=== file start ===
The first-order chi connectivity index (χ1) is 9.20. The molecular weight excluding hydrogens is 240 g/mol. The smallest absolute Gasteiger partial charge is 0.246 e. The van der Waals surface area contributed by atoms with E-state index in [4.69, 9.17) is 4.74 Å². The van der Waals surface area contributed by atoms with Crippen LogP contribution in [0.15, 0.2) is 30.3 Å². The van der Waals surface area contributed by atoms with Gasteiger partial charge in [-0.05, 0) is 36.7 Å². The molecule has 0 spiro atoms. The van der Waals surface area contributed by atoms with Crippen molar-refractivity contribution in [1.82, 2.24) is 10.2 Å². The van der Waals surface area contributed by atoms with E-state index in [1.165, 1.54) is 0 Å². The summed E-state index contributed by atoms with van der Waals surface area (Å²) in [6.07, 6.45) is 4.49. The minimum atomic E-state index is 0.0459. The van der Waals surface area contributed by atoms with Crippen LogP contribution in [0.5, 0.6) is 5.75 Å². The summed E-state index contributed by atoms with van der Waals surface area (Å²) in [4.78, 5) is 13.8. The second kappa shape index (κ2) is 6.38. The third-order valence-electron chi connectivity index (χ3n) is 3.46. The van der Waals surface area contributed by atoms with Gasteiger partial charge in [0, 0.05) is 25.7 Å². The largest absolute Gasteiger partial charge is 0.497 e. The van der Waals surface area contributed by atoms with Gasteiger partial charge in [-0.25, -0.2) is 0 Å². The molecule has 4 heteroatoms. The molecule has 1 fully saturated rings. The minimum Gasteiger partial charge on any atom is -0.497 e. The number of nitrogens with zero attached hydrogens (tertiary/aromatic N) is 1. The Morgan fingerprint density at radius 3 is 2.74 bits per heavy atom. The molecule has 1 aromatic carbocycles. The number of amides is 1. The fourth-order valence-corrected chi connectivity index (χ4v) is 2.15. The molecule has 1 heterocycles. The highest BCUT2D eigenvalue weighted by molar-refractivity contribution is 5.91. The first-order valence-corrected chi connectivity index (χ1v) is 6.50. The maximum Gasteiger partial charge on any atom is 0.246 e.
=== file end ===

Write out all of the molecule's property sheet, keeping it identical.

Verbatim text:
The first-order chi connectivity index (χ1) is 9.20. The molecular weight excluding hydrogens is 240 g/mol. The smallest absolute Gasteiger partial charge is 0.246 e. The van der Waals surface area contributed by atoms with E-state index in [4.69, 9.17) is 4.74 Å². The van der Waals surface area contributed by atoms with Crippen LogP contribution in [0.15, 0.2) is 30.3 Å². The van der Waals surface area contributed by atoms with Gasteiger partial charge in [-0.05, 0) is 36.7 Å². The molecule has 0 spiro atoms. The van der Waals surface area contributed by atoms with Crippen molar-refractivity contribution in [1.82, 2.24) is 10.2 Å². The van der Waals surface area contributed by atoms with E-state index in [1.165, 1.54) is 0 Å². The summed E-state index contributed by atoms with van der Waals surface area (Å²) in [6.07, 6.45) is 4.49. The minimum atomic E-state index is 0.0459. The van der Waals surface area contributed by atoms with Crippen LogP contribution in [0.5, 0.6) is 5.75 Å². The summed E-state index contributed by atoms with van der Waals surface area (Å²) in [4.78, 5) is 13.8. The second kappa shape index (κ2) is 6.38. The third-order valence-electron chi connectivity index (χ3n) is 3.46. The van der Waals surface area contributed by atoms with Gasteiger partial charge in [0, 0.05) is 25.7 Å². The largest absolute Gasteiger partial charge is 0.497 e. The van der Waals surface area contributed by atoms with Gasteiger partial charge in [-0.25, -0.2) is 0 Å². The molecule has 4 heteroatoms. The molecule has 1 fully saturated rings. The minimum Gasteiger partial charge on any atom is -0.497 e. The number of nitrogens with zero attached hydrogens (tertiary/aromatic N) is 1. The Morgan fingerprint density at radius 3 is 2.74 bits per heavy atom. The molecule has 1 aromatic carbocycles. The number of amides is 1. The fourth-order valence-corrected chi connectivity index (χ4v) is 2.15. The molecule has 1 heterocycles. The highest BCUT2D eigenvalue weighted by molar-refractivity contribution is 5.91. The first-order valence-corrected chi connectivity index (χ1v) is 6.50. The maximum Gasteiger partial charge on any atom is 0.246 e.